The Utah Insurance Department has announced a 114.3 percent increase in the number of licensed captive insurers in 2006. As of Dec. 31, 2006, assets of Utah captive insurance companies totaled approximately $41.4 million, capital and surplus of $9.6 million and total written premium of $14.2 million. An additional $26 million in written premium is projected for the 16 new captives domiciled in year 2006.
A captive insurance company is an insurance company organized to cover the insurable risks of the parent organization and/or its affiliates. Insured entities have the opportunity to control the operation and tailor the company to their own needs, the Department of Insurance said. As a result more states, including Utah, created a captive domicile.
The law making Utah a domicile for captive insurers went into effect July 1, 2003. By the end of the first year one captive had been licensed. In Feb. 2005, the legislature abolished the requirement that captives pay a premium tax. In place of the tax was an annual fee of $5002. Twelve captives were licensed in 2005 and 16 more were icensed by the end of the year 2006 bringing the total to 30 captives.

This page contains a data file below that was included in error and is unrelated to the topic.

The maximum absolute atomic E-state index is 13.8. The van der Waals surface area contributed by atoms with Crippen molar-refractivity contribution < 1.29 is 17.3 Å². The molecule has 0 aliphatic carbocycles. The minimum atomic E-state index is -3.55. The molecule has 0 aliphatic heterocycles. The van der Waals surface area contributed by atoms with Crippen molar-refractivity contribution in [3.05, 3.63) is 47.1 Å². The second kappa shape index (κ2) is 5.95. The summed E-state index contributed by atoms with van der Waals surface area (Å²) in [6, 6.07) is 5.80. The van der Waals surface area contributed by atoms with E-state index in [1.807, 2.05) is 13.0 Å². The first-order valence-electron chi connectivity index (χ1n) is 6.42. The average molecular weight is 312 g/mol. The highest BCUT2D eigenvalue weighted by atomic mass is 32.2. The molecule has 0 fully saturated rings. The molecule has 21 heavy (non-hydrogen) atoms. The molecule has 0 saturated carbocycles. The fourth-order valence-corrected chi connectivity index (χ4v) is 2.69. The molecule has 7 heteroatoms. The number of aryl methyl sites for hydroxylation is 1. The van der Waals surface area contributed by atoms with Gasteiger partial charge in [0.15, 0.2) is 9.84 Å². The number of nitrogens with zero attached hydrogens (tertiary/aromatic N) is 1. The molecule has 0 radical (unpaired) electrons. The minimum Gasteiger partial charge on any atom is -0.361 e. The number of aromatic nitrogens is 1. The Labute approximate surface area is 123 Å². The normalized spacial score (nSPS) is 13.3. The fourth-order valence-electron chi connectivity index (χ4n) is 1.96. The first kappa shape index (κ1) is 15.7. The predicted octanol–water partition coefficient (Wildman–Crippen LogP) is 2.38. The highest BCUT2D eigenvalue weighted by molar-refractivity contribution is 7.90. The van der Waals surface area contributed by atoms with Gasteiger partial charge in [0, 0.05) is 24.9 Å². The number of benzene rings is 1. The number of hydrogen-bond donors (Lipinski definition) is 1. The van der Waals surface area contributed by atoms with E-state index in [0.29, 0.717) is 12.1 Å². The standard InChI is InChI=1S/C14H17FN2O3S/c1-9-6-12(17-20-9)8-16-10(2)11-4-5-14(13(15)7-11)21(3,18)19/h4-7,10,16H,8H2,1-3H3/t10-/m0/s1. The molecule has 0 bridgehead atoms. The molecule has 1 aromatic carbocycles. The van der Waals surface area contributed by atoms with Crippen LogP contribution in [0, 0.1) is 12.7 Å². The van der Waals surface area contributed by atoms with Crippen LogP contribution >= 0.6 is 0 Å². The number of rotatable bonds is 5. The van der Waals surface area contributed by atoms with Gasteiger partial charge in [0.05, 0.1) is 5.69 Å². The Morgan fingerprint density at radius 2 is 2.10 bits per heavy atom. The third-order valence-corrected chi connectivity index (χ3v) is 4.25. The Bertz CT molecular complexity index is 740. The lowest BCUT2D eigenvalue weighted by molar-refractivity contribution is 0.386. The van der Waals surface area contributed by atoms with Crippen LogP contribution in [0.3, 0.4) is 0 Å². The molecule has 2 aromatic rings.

Utah’s captive law permits a captive to maintain a minimum capital and surplus for the following types of captives:
• Pure: $250,000;
• Association: $750,000;
• Industrial: $500,000;
• Sponsored: $1 million;
• Reciprocal: $1 million.
The captive program benefits the state, DOI said, with a captive being required to maintain the captive’s principal place of business within the state, and hold at least one board of director’s meeting in Utah.